“Yes, M’lord,” the boys said in unison. They handed Theodred the wooden
sword they had taken from Eowyn and ran off.
Eowyn looked up at her cousin. “You said...”
He knelt down to her. “I know what I said. I said I would be honored to
have you by my side, but I do not wish to lose you. I lost my mother,
my aunt, my uncle. I couldn’t stand losing you. I don’t want your
brother fighting either, but Father wishes is. He hopes Eomer will one
day be a Marshell of Eastfold, like your father.”
“Why can’t I?”
“Maybe, when I am king, we can change that. Father won’t budge, but
maybe I could be persuaded.”
Eowyn’s face light up. “Really?”
Theodred smiled and nodded at his cousin. He wasn’t sure if he would
actually keep that promise. He hated the thought of her in battle. “I
cannot promise I will, but I will keep it in mind. As long as you don’t
go picking fights. Can you promise me that?”
“Of course, Theo.” She held out her hand but he pulled her in for a hug.
“I will always be here for you, Wyn.”
She told him stories until she fell asleep. Theodred died during the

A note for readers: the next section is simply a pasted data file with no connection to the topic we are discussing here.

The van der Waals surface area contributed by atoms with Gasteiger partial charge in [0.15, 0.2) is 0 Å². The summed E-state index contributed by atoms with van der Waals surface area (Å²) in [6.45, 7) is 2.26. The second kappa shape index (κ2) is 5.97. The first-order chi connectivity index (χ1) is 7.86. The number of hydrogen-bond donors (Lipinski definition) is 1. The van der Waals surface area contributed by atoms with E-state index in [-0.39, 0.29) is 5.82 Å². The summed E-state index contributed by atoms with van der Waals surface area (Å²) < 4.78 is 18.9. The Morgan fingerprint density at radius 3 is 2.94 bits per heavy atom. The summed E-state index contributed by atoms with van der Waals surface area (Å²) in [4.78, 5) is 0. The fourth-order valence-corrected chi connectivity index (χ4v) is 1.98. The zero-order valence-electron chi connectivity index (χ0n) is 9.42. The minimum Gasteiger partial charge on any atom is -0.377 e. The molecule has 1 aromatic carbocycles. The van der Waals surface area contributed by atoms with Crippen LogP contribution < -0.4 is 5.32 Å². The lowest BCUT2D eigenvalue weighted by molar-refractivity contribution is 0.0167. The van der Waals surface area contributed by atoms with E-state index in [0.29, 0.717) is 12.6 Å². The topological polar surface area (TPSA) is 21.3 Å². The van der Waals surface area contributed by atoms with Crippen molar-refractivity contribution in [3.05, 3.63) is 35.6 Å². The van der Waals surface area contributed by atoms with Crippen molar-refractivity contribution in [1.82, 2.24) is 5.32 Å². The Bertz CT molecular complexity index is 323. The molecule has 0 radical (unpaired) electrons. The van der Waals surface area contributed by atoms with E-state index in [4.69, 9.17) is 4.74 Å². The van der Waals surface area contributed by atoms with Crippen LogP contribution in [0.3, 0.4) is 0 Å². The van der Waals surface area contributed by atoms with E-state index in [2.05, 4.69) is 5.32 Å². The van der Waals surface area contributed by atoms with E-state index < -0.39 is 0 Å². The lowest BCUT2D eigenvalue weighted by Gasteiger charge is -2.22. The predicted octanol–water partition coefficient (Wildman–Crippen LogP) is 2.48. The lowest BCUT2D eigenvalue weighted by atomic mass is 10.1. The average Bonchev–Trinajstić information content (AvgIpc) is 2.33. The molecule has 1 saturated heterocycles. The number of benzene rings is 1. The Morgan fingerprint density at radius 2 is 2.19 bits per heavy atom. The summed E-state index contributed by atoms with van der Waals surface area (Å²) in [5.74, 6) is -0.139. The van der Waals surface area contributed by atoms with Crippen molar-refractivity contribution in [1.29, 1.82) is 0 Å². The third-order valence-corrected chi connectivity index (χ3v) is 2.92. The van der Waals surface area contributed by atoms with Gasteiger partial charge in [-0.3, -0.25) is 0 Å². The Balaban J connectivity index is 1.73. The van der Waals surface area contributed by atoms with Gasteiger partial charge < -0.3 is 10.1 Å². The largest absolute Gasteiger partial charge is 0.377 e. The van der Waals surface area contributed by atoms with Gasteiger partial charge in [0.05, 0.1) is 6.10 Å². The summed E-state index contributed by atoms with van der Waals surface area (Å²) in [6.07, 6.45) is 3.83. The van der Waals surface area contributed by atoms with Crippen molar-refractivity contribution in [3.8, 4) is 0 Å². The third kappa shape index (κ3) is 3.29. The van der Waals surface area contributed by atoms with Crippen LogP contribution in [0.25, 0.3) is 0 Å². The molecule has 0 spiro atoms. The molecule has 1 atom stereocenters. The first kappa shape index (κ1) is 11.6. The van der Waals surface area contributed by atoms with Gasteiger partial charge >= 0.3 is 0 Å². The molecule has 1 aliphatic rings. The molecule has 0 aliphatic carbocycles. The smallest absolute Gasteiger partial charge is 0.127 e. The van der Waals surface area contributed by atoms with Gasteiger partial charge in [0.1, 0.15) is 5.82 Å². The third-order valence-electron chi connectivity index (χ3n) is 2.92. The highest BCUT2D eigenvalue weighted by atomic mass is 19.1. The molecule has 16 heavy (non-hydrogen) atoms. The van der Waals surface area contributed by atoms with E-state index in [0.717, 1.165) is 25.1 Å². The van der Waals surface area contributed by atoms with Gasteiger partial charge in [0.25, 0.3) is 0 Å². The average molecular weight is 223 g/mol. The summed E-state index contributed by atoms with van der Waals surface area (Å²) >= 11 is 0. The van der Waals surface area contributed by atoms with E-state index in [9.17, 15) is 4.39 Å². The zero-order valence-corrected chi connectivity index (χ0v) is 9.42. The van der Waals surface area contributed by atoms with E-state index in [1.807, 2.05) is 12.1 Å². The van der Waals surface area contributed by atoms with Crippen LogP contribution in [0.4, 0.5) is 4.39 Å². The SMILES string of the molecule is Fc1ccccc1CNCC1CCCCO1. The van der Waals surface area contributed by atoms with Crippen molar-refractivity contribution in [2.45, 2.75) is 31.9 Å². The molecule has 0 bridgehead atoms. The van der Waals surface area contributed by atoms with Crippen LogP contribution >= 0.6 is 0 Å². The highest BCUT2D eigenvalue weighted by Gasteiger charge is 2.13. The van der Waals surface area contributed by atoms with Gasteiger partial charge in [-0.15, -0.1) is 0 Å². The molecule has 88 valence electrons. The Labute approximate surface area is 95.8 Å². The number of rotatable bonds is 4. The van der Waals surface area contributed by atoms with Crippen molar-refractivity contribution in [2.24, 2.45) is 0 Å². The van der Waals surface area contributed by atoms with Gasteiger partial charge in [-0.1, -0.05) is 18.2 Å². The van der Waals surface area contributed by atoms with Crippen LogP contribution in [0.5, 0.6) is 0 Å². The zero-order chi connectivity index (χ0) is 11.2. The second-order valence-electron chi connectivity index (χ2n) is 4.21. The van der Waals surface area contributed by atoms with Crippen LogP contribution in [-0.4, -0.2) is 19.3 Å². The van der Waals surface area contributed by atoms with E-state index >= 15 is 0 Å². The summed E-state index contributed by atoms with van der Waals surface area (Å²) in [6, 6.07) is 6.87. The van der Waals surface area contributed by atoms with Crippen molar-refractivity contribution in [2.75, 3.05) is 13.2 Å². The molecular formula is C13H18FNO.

night. Eowyn awoke to this news. She kissed his forehead and left his
side. Her cousin was dead. Her brother was banished. Her uncle’s mind
was no longer his own. Was she destined to lose everyone she loved?
She went to the throne room. She had to tell her uncle of his son’s
death. Perhaps the news would break him from his shell. Perhaps he
would send men after Eomer, begging for his return.
She ran to her uncle’s side. “My lord, Theodred, he’s dead. Uncle? Will
you not go to him? Will you do nothing?”
At her uncle’s blank stare and lack of emotions, she returned to her
cousin’s side and wept. “Oh, Theodred. Dear cousin. You were such a
comfort during hard times.”
Grima appeared behind her. “What a tragedy, for the King to lose his
only son and heir. His passing must be especially hard now that Eomer
has deserted you.” He placed a clammy hand on her shoulder.
She cringed away, stood up and looked at him. “Leave me alone, snake!”
“You are alone.” He reached his hand out and touched her face. As she
closed her eyes, he move it to her neck.
“You’re word are poison!” she spat at him. She fled the room and the
Golden Hall. Looking out over the horizon, she saw three horses
approaching. She watches as they enter the city of Edoras before she
returned inside the Hall.
She heard the commotion and enter quickly. She saw a white wizard
standing over her uncle. Terrified it was Saruman, she tried to run to
her uncle’s side but a pair of strong arms stopped her.
She watched as the wizard battled with an unseen force. The hand
holding back, let her go and she ran to uncle’s side. Before her eyes,
her uncle returned to the man she remembered.
“I know your face. Eowyn.”